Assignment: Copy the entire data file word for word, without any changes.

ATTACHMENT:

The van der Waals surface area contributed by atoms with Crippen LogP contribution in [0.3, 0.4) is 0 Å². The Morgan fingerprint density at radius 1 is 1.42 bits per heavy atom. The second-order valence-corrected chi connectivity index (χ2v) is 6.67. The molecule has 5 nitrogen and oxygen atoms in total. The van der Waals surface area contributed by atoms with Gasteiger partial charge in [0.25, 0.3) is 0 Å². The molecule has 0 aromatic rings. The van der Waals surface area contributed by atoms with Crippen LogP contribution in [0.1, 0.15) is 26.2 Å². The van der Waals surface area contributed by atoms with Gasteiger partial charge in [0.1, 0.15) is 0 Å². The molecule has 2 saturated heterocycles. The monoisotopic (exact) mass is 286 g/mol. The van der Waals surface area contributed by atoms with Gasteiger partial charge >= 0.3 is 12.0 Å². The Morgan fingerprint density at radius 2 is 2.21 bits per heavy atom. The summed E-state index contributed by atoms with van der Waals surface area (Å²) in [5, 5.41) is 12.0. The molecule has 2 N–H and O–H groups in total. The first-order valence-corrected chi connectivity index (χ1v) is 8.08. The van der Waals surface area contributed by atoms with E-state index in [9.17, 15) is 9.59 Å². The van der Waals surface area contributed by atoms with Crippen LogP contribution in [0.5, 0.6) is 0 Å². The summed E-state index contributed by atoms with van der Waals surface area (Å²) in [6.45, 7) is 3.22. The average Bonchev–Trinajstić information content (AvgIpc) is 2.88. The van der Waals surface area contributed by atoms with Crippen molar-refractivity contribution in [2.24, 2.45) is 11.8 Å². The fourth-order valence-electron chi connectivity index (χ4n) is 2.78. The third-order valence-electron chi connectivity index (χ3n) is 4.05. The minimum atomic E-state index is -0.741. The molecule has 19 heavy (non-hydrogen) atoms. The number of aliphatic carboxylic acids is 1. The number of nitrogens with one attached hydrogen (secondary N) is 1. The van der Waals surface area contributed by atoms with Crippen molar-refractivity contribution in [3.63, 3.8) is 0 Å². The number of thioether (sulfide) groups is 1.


The van der Waals surface area contributed by atoms with Crippen LogP contribution in [0.3, 0.4) is 0 Å². The Morgan fingerprint density at radius 1 is 1.42 bits per heavy atom. The second-order valence-corrected chi connectivity index (χ2v) is 6.67. The molecule has 5 nitrogen and oxygen atoms in total. The van der Waals surface area contributed by atoms with Gasteiger partial charge in [0.25, 0.3) is 0 Å². The molecule has 0 aromatic rings. The van der Waals surface area contributed by atoms with Crippen LogP contribution in [0.1, 0.15) is 26.2 Å². The van der Waals surface area contributed by atoms with Gasteiger partial charge in [0.1, 0.15) is 0 Å². The molecule has 2 saturated heterocycles. The monoisotopic (exact) mass is 286 g/mol. The van der Waals surface area contributed by atoms with Gasteiger partial charge >= 0.3 is 12.0 Å². The Morgan fingerprint density at radius 2 is 2.21 bits per heavy atom. The summed E-state index contributed by atoms with van der Waals surface area (Å²) in [5, 5.41) is 12.0. The molecule has 2 N–H and O–H groups in total. The first-order valence-corrected chi connectivity index (χ1v) is 8.08. The van der Waals surface area contributed by atoms with E-state index in [9.17, 15) is 9.59 Å². The van der Waals surface area contributed by atoms with Crippen LogP contribution in [0.5, 0.6) is 0 Å². The summed E-state index contributed by atoms with van der Waals surface area (Å²) in [6.45, 7) is 3.22. The average Bonchev–Trinajstić information content (AvgIpc) is 2.88. The van der Waals surface area contributed by atoms with Crippen molar-refractivity contribution in [2.24, 2.45) is 11.8 Å². The fourth-order valence-electron chi connectivity index (χ4n) is 2.78. The third-order valence-electron chi connectivity index (χ3n) is 4.05. The minimum atomic E-state index is -0.741. The molecule has 19 heavy (non-hydrogen) atoms. The number of aliphatic carboxylic acids is 1. The number of nitrogens with one attached hydrogen (secondary N) is 1. The van der Waals surface area contributed by atoms with Crippen molar-refractivity contribution in [3.63, 3.8) is 0 Å². The number of thioether (sulfide) groups is 1.